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Thread: Very noisy bathtub drain

  1. #1
    DIY Junior Member rick112's Avatar
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    Default Very noisy bathtub drain

    Hello, my name is Rick and this is my first major DIY project and my first post to this forum.

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    I just installed a new bathtub as part of a full bathroom renovation. While draining the tub after a leak test I was surprised by the amount of noise coming out of the overflow opening. I did some research on this and other plumbing sites, and it seems the most likely cause is improper venting. The thing is, I installed a dedicated vent for this bathtub following all the guidelines specified in my DIY pluming books and the 2009 International Plumbing Code, which my state and county uses for it's local plumbing codes. All waste and vent tubing is 1 1/2" PVC and the distance from the trap to the vent is about about 14". While the tub was draining I put a piece of plastic over the overflow opening to see if it was perhaps sucking air and found no air was being pulled into the overflow. I would think that if the drain were starved for air it would try and suck it down the overflow. So I'm really confused about why it's making all that racket when it drains. Any thoughts?

    -rick

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    Retired Defense Industry Engineer jadnashua's Avatar
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    What sort of noise is it making? The fall to the trap is fairly long and that might have been shorter. A well draining tub can gurgle some as it sucks the water down. If it is the falling of the water, cast iron is quieter. PVC doesn't block much noise.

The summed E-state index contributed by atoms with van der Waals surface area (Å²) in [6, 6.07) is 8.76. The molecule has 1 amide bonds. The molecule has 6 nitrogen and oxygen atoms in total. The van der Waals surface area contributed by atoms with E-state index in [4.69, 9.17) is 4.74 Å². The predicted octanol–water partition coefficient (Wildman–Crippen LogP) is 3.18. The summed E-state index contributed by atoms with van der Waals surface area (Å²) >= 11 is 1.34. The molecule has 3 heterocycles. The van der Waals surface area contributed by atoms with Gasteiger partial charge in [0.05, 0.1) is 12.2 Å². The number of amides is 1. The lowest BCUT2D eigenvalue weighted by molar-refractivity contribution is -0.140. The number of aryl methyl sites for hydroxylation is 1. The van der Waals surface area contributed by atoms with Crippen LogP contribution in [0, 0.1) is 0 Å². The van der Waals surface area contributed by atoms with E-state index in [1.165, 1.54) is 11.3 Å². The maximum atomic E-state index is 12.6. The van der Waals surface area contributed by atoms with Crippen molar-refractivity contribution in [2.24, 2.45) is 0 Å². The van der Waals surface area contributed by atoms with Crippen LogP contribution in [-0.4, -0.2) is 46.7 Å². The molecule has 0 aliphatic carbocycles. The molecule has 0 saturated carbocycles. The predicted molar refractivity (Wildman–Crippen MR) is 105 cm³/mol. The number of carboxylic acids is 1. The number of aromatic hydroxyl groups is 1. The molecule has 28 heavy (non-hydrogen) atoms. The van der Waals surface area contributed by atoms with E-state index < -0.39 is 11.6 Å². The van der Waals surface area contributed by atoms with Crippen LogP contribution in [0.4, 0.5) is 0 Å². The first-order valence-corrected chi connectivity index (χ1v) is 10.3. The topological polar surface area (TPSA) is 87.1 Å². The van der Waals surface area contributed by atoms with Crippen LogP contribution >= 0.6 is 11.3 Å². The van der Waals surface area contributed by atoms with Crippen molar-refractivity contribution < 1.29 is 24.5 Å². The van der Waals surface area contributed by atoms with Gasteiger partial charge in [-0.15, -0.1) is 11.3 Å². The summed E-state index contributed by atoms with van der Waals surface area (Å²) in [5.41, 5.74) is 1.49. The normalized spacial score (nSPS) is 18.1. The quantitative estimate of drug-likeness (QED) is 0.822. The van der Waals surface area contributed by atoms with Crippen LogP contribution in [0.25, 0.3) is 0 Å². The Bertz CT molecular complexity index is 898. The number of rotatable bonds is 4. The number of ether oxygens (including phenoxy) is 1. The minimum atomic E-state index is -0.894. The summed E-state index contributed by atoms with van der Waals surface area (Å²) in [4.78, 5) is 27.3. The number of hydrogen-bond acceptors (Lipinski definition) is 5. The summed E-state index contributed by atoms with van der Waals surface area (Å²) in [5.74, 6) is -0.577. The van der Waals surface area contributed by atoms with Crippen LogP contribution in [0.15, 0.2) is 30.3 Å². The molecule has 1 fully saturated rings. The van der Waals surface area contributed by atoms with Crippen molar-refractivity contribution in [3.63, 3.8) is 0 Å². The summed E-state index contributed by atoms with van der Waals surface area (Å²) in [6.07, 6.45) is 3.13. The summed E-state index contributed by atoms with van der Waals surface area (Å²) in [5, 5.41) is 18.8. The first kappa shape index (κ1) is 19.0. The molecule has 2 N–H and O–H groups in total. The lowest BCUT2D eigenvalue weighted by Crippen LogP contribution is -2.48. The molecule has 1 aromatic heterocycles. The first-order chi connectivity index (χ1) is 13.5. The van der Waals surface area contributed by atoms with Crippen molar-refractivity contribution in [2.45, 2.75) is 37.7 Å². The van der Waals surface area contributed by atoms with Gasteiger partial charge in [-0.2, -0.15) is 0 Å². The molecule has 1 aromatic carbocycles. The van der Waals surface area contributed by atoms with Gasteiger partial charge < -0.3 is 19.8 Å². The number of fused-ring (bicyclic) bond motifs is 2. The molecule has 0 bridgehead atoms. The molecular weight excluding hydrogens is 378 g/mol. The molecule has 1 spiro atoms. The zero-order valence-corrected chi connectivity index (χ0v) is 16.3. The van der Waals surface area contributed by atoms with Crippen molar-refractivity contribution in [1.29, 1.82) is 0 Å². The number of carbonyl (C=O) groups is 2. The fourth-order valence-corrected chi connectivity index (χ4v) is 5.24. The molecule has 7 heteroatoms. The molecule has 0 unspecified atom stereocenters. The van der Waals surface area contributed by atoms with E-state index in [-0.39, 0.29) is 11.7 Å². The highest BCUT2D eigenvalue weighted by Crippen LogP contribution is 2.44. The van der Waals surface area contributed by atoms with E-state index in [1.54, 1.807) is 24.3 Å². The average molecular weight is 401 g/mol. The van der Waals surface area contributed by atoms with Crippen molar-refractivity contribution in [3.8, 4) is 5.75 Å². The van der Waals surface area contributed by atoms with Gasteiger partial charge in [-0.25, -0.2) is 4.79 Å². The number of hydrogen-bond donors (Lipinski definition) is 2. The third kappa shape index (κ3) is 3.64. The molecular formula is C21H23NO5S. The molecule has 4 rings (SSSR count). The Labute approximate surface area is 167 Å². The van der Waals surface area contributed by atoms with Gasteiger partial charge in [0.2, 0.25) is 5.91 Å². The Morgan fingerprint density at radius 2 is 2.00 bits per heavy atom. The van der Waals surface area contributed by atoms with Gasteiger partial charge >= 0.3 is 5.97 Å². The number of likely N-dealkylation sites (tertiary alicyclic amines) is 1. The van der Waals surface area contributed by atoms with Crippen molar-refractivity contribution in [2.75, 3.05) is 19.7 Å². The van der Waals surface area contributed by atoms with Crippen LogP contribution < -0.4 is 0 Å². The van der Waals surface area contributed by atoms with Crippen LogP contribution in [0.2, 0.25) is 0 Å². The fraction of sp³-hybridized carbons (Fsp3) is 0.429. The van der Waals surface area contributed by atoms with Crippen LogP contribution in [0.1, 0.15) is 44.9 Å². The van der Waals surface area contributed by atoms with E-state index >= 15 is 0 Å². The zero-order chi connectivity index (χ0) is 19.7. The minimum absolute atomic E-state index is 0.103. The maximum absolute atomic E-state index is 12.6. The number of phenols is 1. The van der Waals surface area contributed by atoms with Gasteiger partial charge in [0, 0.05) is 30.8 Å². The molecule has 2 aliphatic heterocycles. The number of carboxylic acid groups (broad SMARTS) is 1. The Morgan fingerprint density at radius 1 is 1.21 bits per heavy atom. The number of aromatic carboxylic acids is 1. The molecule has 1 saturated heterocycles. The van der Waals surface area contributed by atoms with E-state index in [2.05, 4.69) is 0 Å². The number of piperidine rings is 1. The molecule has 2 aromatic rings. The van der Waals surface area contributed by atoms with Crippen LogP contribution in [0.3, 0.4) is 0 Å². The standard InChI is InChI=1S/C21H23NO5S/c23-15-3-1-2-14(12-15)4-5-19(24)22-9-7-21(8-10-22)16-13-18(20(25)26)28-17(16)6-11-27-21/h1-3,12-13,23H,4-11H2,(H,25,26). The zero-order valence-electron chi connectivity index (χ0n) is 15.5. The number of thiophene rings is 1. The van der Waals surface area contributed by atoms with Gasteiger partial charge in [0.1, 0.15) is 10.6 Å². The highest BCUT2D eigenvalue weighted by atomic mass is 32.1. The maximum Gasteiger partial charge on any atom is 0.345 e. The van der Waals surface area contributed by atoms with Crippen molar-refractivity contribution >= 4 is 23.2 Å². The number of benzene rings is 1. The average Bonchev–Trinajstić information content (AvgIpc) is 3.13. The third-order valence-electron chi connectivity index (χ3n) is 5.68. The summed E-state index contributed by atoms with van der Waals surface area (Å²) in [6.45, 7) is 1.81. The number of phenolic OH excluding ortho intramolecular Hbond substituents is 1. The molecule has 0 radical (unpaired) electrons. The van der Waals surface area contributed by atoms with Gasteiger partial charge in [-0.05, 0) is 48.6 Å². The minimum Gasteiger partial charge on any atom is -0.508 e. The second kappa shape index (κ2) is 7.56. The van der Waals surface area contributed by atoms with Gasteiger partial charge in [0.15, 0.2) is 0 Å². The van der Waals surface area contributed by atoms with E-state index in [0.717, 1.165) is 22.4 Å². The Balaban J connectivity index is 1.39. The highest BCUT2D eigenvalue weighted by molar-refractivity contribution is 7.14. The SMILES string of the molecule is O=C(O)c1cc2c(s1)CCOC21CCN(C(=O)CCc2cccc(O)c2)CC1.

Jim DeBruycker
    Important note - I'm not a pro
    Retired Defense Industry Engineer; Schluter 2.5-day Workshop Completed 2013, 2014

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    DIY Junior Member rick112's Avatar
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    It's a popping-gurgling sound. It seems to get louder as the water level gets lower. I made an MP3 recording of it but i can't upload it as an attachment. Also, the drop from the drain T to the bottom of the trap is 14". It doesn't sound like falling water to me though. It's not a spattering or splashing sound.


    -rick

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    Forum Admin, Expert Plumber Terry's Avatar
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    They do make noise while draining.
    The piping looks fine.

    I would have run 2" to the vent, and then 1.5" to the p-trap, but that would have made noise too.
    It will work.

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    DIY Junior Member rick112's Avatar
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    Yeah, I wanted to do 2", but the original 1 1/2" iron pipe was T'd into the closet bend which I didn't want to mess around with. I ended up cutting the old drain off 6" from the closet bend and using a banded coupling to attach the new PVC.